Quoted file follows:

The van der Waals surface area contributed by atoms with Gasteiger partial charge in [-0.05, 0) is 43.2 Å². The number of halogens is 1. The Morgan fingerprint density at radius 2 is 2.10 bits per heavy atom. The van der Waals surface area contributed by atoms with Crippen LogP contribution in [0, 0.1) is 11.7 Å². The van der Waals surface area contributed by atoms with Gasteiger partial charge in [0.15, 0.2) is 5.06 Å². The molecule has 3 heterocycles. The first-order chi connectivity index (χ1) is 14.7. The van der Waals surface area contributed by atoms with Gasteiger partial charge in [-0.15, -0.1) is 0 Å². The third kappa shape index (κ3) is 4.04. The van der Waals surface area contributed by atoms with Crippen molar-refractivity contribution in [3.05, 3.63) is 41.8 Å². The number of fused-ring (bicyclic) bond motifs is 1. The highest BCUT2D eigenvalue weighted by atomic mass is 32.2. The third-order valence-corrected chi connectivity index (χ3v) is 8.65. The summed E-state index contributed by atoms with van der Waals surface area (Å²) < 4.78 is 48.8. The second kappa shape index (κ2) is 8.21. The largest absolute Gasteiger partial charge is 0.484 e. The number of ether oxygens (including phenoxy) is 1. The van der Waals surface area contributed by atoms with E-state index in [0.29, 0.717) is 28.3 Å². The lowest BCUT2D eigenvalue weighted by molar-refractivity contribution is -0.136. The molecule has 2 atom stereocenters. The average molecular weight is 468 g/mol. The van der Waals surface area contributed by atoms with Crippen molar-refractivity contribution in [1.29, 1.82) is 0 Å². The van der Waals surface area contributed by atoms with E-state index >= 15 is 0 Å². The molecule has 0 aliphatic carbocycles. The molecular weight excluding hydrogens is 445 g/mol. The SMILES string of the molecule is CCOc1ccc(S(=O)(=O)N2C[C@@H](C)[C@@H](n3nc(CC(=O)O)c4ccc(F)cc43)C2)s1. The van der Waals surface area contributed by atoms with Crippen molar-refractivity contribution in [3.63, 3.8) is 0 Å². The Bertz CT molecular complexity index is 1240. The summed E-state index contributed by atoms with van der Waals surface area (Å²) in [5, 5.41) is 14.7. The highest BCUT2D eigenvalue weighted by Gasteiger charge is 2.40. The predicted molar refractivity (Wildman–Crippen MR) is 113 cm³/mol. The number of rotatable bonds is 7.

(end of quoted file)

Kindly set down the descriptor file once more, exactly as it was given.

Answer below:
The van der Waals surface area contributed by atoms with Gasteiger partial charge in [-0.05, 0) is 43.2 Å². The number of halogens is 1. The Morgan fingerprint density at radius 2 is 2.10 bits per heavy atom. The van der Waals surface area contributed by atoms with Crippen LogP contribution in [0, 0.1) is 11.7 Å². The van der Waals surface area contributed by atoms with Gasteiger partial charge in [0.15, 0.2) is 5.06 Å². The molecule has 3 heterocycles. The first-order chi connectivity index (χ1) is 14.7. The van der Waals surface area contributed by atoms with Gasteiger partial charge in [-0.15, -0.1) is 0 Å². The third kappa shape index (κ3) is 4.04. The van der Waals surface area contributed by atoms with Crippen molar-refractivity contribution in [3.05, 3.63) is 41.8 Å². The number of fused-ring (bicyclic) bond motifs is 1. The highest BCUT2D eigenvalue weighted by atomic mass is 32.2. The third-order valence-corrected chi connectivity index (χ3v) is 8.65. The summed E-state index contributed by atoms with van der Waals surface area (Å²) < 4.78 is 48.8. The second kappa shape index (κ2) is 8.21. The largest absolute Gasteiger partial charge is 0.484 e. The number of ether oxygens (including phenoxy) is 1. The van der Waals surface area contributed by atoms with E-state index in [0.29, 0.717) is 28.3 Å². The lowest BCUT2D eigenvalue weighted by molar-refractivity contribution is -0.136. The molecule has 2 atom stereocenters. The average molecular weight is 468 g/mol. The van der Waals surface area contributed by atoms with Crippen molar-refractivity contribution in [1.29, 1.82) is 0 Å². The van der Waals surface area contributed by atoms with E-state index >= 15 is 0 Å². The molecule has 0 aliphatic carbocycles. The molecular weight excluding hydrogens is 445 g/mol. The SMILES string of the molecule is CCOc1ccc(S(=O)(=O)N2C[C@@H](C)[C@@H](n3nc(CC(=O)O)c4ccc(F)cc43)C2)s1. The van der Waals surface area contributed by atoms with Crippen molar-refractivity contribution in [3.63, 3.8) is 0 Å². The Bertz CT molecular complexity index is 1240. The summed E-state index contributed by atoms with van der Waals surface area (Å²) in [5, 5.41) is 14.7. The highest BCUT2D eigenvalue weighted by Gasteiger charge is 2.40. The predicted molar refractivity (Wildman–Crippen MR) is 113 cm³/mol. The number of rotatable bonds is 7.